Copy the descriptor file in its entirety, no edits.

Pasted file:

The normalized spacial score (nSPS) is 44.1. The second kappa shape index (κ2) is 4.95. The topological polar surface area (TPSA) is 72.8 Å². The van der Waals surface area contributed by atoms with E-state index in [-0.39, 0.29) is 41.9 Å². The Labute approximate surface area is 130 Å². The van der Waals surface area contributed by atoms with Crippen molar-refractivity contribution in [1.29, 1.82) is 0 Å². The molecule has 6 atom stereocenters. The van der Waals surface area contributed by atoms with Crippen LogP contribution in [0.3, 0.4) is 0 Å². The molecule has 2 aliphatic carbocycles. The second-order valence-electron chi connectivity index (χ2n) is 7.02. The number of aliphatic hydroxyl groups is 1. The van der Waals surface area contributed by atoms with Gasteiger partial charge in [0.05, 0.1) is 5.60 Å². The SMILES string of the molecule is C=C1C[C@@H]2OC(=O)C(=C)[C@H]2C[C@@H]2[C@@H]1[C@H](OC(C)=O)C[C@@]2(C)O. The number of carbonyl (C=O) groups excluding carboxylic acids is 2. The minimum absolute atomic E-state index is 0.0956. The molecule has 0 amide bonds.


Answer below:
The normalized spacial score (nSPS) is 44.1. The second kappa shape index (κ2) is 4.95. The topological polar surface area (TPSA) is 72.8 Å². The van der Waals surface area contributed by atoms with E-state index in [-0.39, 0.29) is 41.9 Å². The Labute approximate surface area is 130 Å². The van der Waals surface area contributed by atoms with Crippen molar-refractivity contribution in [1.29, 1.82) is 0 Å². The molecule has 6 atom stereocenters. The van der Waals surface area contributed by atoms with Crippen LogP contribution in [0.3, 0.4) is 0 Å². The molecule has 2 aliphatic carbocycles. The second-order valence-electron chi connectivity index (χ2n) is 7.02. The number of aliphatic hydroxyl groups is 1. The van der Waals surface area contributed by atoms with Gasteiger partial charge in [0.05, 0.1) is 5.60 Å². The SMILES string of the molecule is C=C1C[C@@H]2OC(=O)C(=C)[C@H]2C[C@@H]2[C@@H]1[C@H](OC(C)=O)C[C@@]2(C)O. The number of carbonyl (C=O) groups excluding carboxylic acids is 2. The minimum absolute atomic E-state index is 0.0956. The molecule has 0 amide bonds.